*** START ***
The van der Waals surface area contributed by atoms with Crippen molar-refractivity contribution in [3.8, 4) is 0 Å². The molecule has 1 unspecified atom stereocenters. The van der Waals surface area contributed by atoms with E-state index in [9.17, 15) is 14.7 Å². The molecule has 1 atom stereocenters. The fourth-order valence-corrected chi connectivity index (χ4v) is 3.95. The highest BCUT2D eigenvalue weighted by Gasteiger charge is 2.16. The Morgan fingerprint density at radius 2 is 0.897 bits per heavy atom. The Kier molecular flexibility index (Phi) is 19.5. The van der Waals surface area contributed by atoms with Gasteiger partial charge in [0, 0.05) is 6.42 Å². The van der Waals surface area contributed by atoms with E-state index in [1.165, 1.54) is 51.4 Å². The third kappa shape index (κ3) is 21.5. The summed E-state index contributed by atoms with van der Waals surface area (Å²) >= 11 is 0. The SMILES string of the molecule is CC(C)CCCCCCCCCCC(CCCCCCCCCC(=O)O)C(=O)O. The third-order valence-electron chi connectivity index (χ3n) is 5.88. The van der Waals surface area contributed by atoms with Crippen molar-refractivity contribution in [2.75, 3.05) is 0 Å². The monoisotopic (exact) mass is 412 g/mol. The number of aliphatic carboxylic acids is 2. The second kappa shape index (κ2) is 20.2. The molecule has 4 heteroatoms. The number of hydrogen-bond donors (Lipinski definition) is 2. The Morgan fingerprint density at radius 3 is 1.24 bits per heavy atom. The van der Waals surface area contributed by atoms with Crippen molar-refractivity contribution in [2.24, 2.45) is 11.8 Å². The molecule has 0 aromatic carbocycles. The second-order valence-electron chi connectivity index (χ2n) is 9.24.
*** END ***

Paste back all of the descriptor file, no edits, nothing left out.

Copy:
The van der Waals surface area contributed by atoms with Crippen molar-refractivity contribution in [3.8, 4) is 0 Å². The molecule has 1 unspecified atom stereocenters. The van der Waals surface area contributed by atoms with E-state index in [9.17, 15) is 14.7 Å². The molecule has 1 atom stereocenters. The fourth-order valence-corrected chi connectivity index (χ4v) is 3.95. The highest BCUT2D eigenvalue weighted by Gasteiger charge is 2.16. The Morgan fingerprint density at radius 2 is 0.897 bits per heavy atom. The Kier molecular flexibility index (Phi) is 19.5. The van der Waals surface area contributed by atoms with Gasteiger partial charge in [0, 0.05) is 6.42 Å². The van der Waals surface area contributed by atoms with E-state index in [1.165, 1.54) is 51.4 Å². The third kappa shape index (κ3) is 21.5. The summed E-state index contributed by atoms with van der Waals surface area (Å²) >= 11 is 0. The SMILES string of the molecule is CC(C)CCCCCCCCCCC(CCCCCCCCCC(=O)O)C(=O)O. The third-order valence-electron chi connectivity index (χ3n) is 5.88. The van der Waals surface area contributed by atoms with Crippen molar-refractivity contribution in [2.75, 3.05) is 0 Å². The monoisotopic (exact) mass is 412 g/mol. The number of aliphatic carboxylic acids is 2. The second kappa shape index (κ2) is 20.2. The molecule has 4 heteroatoms. The number of hydrogen-bond donors (Lipinski definition) is 2. The Morgan fingerprint density at radius 3 is 1.24 bits per heavy atom. The van der Waals surface area contributed by atoms with Crippen molar-refractivity contribution in [2.24, 2.45) is 11.8 Å². The molecule has 0 aromatic carbocycles. The second-order valence-electron chi connectivity index (χ2n) is 9.24.